One of the reasons we like our present church is the great attempt to stay away from cleary "political" issues. Yesterday's sermon, in fact, was a lesson on same. We much prefer this approach. It's amazing how far you can get into everyday issues and how your faith interacts with it without getting political at all. And vice versa if you want...

    It's interesting to me that politics gets into and interferes with religion every bit as much as the other way around. Me - I want to be left alone on all fronts, and do the same for/to others.

    Separating the two to the degree possible (no establishment, free exercise thereof, "mind your own fucking business, Jerry Falwell/Sharia Law guy", etc. etc.) seems always to be a good idea if you want to live in a truly "free" society.

    If you don't - well, history and the present are littered with religious states and state religions. Have fun...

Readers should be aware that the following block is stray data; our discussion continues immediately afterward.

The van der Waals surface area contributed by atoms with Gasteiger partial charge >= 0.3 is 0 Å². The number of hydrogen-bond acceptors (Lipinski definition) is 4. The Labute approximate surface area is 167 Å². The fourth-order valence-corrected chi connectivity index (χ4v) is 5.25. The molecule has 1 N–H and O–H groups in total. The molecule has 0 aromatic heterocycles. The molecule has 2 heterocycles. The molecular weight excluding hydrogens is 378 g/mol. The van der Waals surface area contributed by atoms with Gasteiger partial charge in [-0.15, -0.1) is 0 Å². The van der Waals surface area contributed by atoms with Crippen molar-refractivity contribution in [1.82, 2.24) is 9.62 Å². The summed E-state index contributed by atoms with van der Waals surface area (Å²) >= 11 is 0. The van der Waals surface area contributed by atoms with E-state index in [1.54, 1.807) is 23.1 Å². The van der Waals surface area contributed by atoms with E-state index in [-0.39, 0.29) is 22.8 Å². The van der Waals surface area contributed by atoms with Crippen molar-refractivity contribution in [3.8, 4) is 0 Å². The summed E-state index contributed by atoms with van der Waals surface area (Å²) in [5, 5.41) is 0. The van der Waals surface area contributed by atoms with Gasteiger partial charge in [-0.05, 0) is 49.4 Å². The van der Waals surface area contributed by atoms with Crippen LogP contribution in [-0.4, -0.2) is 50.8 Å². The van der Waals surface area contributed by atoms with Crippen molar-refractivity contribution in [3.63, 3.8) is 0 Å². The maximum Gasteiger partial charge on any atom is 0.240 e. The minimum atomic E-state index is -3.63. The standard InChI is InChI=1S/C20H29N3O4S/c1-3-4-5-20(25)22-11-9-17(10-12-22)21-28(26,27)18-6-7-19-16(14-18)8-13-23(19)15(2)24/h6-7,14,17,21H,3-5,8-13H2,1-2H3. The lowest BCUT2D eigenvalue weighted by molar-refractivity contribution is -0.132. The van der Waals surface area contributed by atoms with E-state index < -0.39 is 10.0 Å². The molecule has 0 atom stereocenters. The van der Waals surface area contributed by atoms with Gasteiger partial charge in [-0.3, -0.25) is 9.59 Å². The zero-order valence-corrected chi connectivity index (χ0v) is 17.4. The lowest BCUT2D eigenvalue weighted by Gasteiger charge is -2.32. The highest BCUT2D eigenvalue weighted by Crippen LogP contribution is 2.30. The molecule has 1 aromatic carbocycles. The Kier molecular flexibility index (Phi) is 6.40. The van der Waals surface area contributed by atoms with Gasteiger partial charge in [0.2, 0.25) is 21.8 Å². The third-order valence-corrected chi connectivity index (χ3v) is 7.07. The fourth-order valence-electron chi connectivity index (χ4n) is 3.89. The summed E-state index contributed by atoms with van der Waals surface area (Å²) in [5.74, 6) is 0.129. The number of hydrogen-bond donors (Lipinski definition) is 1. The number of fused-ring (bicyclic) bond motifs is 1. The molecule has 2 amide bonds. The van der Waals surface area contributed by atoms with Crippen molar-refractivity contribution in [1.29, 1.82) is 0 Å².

• Rich||

    Serious question: Why do so few people know, much less adhere to, the Silver Rule?

    (I'm thinking here of the non-Satanic version.)

  • Notorious G.K.C.||

    Is that the thing about werewolves?

  • Rich||

    "Do not do unto other werewolves what you would not have them do unto you."

  • AlmightyJB||

    Those that have the silver make the rules

  • Sevo||

    Good question. Much preferable IMO.

  • Radioactive||

    what about the Bronze Rule?

  • OneOut||

    The deductibles are much higher on the Bronze rules than the Silver.

  • Almanian!||

    I certainly don't know. My belief? "Cause most people fucking suck, and it's part of the human condition."

    This is consistent with why I hate [most] people so much, so...

    :)

  • LynchPin1477||

    I suspect it is a difference in interpretation. People hear "do unto others as you would have them do unto you" and think, don't lie, don't steal, don't hurt -- you know, don't be mean. But someone of the evangelical persuasion does want others to lead them away from "sinful" behavior. For them, I suspect they think they are living the Silver Rule.

  • Duke Trshmnstr of Stench||

    That's the dumbest SnoCone argument I hear. It absolutely applies in the situation where you are good friends with the person and know that their actions are compromising their own morals and ethics. It makes no sense to hold a stranger that happens to be an atheist or agnostic or hindu to a judeo/christian morality.